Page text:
American workers sleepwalking into automated obscurity, says new report

robot replaces human
Picture courtesy of Challenge Magazine

Despite an endless stream of stories in the media warning of humanity’s impending irrelevance in an automated future, it seems American workers remain rather blasé about the prospect of being automated out of existence in the workplace. 

New research by Randstad US contradicts many reports that American workers fear losing their job due to automation.

The 2017 Randstad Employer Brand Research found that only 14 percent of US employees worry that automation will take their job away, and nearly one-third (30 per cent) say they think automation will make their job better.  Continue reading American workers sleepwalking into automated obscurity, says new report

Engineering companies struggling to find and keep talented young workers

engineering graduates
Picture courtesy of WonderfulEngineering.com

To anyone looking for work, it might sound strange to hear that some sectors of the economy are struggling to find and retain workers, but that’s the situation many engineering companies find themselves in. 

Finding, educating, training and retaining talented young people is not just a dilemma for engineering companies in one region or country, it’s a global issue.

But, paradoxically, while companies in some countries say there’s a problem finding engineering graduates, in other countries such as India, large numbers of engineering graduates are reportedly not having much luck finding jobs.

In those countries where there is a shortage, such as Germany and maybe the US, it’s not at crisis levels yet, but it’s a complication that large industrial companies are trying to alleviate in a variety of ways.  Continue reading Engineering companies struggling to find and keep talented young workers

Self-awareness is the key to career survival as jobs get automated, says business psychologist

self-aware book

Automation is about to do away with millions of jobs. A business psychologist claims he has at least some of the answers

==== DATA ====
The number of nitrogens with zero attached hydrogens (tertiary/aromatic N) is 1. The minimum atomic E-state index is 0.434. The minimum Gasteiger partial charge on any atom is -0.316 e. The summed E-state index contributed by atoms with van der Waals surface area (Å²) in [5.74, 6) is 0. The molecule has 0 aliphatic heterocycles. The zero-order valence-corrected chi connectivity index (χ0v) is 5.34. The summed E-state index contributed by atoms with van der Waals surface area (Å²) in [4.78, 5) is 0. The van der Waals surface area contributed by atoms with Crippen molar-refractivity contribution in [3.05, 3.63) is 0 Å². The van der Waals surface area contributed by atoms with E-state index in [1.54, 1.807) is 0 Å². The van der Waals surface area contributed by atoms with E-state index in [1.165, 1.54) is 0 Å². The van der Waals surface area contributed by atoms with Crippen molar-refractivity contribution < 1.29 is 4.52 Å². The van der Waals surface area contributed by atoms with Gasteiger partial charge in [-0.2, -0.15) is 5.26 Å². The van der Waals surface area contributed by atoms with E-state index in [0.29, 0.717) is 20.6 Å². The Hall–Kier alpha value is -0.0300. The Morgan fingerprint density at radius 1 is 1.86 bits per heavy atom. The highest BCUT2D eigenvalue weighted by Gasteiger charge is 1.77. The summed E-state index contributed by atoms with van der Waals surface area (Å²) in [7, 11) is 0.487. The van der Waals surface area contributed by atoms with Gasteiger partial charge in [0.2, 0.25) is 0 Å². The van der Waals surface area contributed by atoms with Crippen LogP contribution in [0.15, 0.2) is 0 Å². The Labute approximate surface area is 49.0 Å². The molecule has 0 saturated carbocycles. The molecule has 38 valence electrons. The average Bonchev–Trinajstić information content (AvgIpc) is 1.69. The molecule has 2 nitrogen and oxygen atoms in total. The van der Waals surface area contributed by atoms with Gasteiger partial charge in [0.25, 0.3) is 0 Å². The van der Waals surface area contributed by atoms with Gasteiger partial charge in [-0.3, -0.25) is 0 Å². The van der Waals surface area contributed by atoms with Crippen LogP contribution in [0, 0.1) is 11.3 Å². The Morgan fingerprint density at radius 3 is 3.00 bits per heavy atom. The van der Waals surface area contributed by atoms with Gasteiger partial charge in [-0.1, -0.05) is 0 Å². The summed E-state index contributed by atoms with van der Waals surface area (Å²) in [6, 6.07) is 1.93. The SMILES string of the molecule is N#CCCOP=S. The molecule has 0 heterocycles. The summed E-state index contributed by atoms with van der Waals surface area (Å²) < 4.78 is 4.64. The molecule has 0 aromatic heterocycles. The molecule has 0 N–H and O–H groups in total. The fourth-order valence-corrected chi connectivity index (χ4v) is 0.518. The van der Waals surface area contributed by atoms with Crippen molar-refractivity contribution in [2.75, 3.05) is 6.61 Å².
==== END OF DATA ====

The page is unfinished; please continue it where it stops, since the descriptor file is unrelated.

The good news is that the job you hate is about to be automated. The bad news is that you’re about to be out of work.

“Jobs that cannot be automated are on a very short list,” says Robert Pasick, PhD, an executive coach and organizational psychologist who also teaches at the University of Michigan’s Ross School of Business. “If you are afraid to leave the job you hate, it may be about to leave you.”

Journalists fear computers that are already writing news stories. Truck drivers fear self-driving trucks, already carrying freight in controlled experiments. Accounting, lawyering, health care, package delivery, even Uber driver jobs are on the verge of automation.  Continue reading Self-awareness is the key to career survival as jobs get automated, says business psychologist

Job-stealing robots a growing concern for world leaders

A “RoboThespian” humanoid robot at the Tami Intelligence Technology stall at the World Robot Conference in Beijing, China. Picture: Reuters
A “RoboThespian” humanoid robot at the Tami Intelligence Technology stall at the World Robot Conference in Beijing, China. Picture: Reuters

By Martinne Geller and Ben Hirschler, Reuters

Open markets and global trade have been blamed for job losses over the last decade, but global CEOs say the real culprits are increasingly machines.

And while business leaders gathered at the annual World Economic Forum (WEF) in Davos relish the productivity gains technology can bring, they warned this week that the collateral damage to jobs needs to be addressed more seriously.

From taxi drivers to healthcare professionals, technologies such as robotics, driverless cars, artificial intelligence and 3D printing mean more and more types of jobs are at risk.  Continue reading Job-stealing robots a growing concern for world leaders